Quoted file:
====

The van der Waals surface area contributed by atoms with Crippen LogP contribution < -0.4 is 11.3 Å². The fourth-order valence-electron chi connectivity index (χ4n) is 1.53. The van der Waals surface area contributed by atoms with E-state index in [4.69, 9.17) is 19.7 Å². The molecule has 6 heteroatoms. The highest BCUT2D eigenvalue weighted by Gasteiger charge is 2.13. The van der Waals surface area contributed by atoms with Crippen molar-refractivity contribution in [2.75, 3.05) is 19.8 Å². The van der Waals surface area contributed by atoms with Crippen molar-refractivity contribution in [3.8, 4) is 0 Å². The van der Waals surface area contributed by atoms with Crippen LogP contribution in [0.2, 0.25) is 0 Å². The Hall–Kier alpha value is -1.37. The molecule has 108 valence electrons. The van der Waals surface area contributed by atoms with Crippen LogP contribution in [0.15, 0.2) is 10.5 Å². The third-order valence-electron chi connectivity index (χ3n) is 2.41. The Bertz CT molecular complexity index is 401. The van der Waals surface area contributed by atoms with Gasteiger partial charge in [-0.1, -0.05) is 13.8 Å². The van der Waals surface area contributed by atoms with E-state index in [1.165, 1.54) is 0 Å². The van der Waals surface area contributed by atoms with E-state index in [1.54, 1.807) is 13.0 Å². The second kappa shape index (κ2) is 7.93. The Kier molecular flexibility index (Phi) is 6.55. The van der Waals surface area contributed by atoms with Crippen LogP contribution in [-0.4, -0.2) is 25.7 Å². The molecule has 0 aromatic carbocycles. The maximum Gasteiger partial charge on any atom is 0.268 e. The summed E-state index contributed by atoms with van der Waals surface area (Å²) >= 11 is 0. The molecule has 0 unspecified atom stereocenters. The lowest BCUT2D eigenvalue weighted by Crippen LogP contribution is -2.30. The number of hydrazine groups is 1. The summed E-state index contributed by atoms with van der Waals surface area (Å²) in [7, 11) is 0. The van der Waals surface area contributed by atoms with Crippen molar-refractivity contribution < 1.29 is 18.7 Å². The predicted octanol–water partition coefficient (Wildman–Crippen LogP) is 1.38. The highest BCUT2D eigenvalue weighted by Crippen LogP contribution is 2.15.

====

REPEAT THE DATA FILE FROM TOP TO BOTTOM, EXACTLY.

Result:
The van der Waals surface area contributed by atoms with Crippen LogP contribution < -0.4 is 11.3 Å². The fourth-order valence-electron chi connectivity index (χ4n) is 1.53. The van der Waals surface area contributed by atoms with E-state index in [4.69, 9.17) is 19.7 Å². The molecule has 6 heteroatoms. The highest BCUT2D eigenvalue weighted by Gasteiger charge is 2.13. The van der Waals surface area contributed by atoms with Crippen molar-refractivity contribution in [2.75, 3.05) is 19.8 Å². The van der Waals surface area contributed by atoms with Crippen molar-refractivity contribution in [3.8, 4) is 0 Å². The van der Waals surface area contributed by atoms with Crippen LogP contribution in [0.2, 0.25) is 0 Å². The Hall–Kier alpha value is -1.37. The molecule has 108 valence electrons. The van der Waals surface area contributed by atoms with Crippen LogP contribution in [0.15, 0.2) is 10.5 Å². The third-order valence-electron chi connectivity index (χ3n) is 2.41. The Bertz CT molecular complexity index is 401. The van der Waals surface area contributed by atoms with Gasteiger partial charge in [-0.1, -0.05) is 13.8 Å². The van der Waals surface area contributed by atoms with E-state index in [1.165, 1.54) is 0 Å². The van der Waals surface area contributed by atoms with E-state index in [1.54, 1.807) is 13.0 Å². The second kappa shape index (κ2) is 7.93. The Kier molecular flexibility index (Phi) is 6.55. The van der Waals surface area contributed by atoms with Crippen LogP contribution in [-0.4, -0.2) is 25.7 Å². The molecule has 0 aromatic carbocycles. The maximum Gasteiger partial charge on any atom is 0.268 e. The summed E-state index contributed by atoms with van der Waals surface area (Å²) >= 11 is 0. The molecule has 0 unspecified atom stereocenters. The lowest BCUT2D eigenvalue weighted by Crippen LogP contribution is -2.30. The number of hydrazine groups is 1. The summed E-state index contributed by atoms with van der Waals surface area (Å²) in [7, 11) is 0. The van der Waals surface area contributed by atoms with Crippen molar-refractivity contribution < 1.29 is 18.7 Å². The predicted octanol–water partition coefficient (Wildman–Crippen LogP) is 1.38. The highest BCUT2D eigenvalue weighted by Crippen LogP contribution is 2.15.